Feature: Olympic Cheerleaders Point New Direction for China’s Diplomacy (1)
Feature: Olympic cheerleaders point new direction for China’s diplomacy (1) By Xinhua writer Wu Chen
BEIJING, Oct. 4 (Xinhua) — To outsiders, the “official” Beijing Olympic cheer can be a little odd.
Since it was approved by the Chinese government, 800,000 volunteers have been practicing the routine to cheer on athletes — both Chinese and foreign — at the Games last August.
It’s the concept of the four-step cheer that’s puzzling, rather than the routine itself, which is easy to learn:
— Clap twice, shouting “Olympics”.
— Give the thumbs up with your arms extended upward, shouting “Go”.
— Clap twice, shouting “China”.
— Punch the air with your fists, your arms extended, shouting “Go”.
Why the need for an official Olympic cheer?
According to the Beijing Olympics organizing committee, which unveiled the routine in June, it “demonstrates to the world the charisma of the Chinese people and our enthusiasm”.
But the Olympic chant also symbolizes the government’s acknowledgement that China’s image-making in the world is now pretty much up to the people than government
The Olympics will be a crucial test yet of China’s “people-to- people diplomacy” — and its outcome could determine the future influence of the wider society in China’s international bridge- building.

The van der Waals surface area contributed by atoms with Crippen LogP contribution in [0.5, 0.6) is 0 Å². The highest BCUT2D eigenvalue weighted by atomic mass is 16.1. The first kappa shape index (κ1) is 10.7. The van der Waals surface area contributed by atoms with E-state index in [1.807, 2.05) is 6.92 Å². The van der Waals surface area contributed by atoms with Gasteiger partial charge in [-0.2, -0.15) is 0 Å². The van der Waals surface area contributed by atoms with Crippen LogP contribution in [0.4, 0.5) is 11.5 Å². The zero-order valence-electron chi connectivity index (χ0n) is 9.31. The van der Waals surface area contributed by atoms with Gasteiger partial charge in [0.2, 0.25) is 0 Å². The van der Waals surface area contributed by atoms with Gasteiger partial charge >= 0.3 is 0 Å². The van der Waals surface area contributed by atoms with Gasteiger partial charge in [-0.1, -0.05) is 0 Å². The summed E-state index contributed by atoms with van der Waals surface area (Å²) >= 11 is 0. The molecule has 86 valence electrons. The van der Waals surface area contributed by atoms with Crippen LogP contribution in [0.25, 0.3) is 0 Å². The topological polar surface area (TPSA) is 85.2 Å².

The chant is one of the measures in the government’s “civilization campaign” to educate its people on their public behavior for the Olympics.
The “official etiquette watchdog”, the Communist Party’s Spiritual Civilization Steering Committee, is also promoting “queuing days” to encourage the formation of orderly lines, and waging war against spitting and littering.
Chen Haosu, president of the non-governmental Chinese People’s Association for Friendship with Foreign Countries (CPFFC), says millions of foreigners will come to China during and after the Games, and some will even stay in local people’s homes.
Individuals will contribute to diplomacy as long as they communicate goodwill to the world, he says.
Most Chinese may consider diplomacy the preserve of professional diplomats acting for the government. In fact, the people have played leading roles in modern China’s international relations, most famously with the “ping-pong (table tennis) diplomacy” between the United States and China in 1971.
Former Premier Zhou Enlai raised the concept of “people-to- people diplomacy” in the mid 1950s, leading to the establishment of the CPFFC in 1954, which has since become the major channel for China’s non-governmental diplomacy.
The CPFFC, where Chen has worked for almost 20 years, has developed relations with foreign organizations and individuals, organized tours abroad by arts troupes and set up a global network of “friendship cities”. (More)
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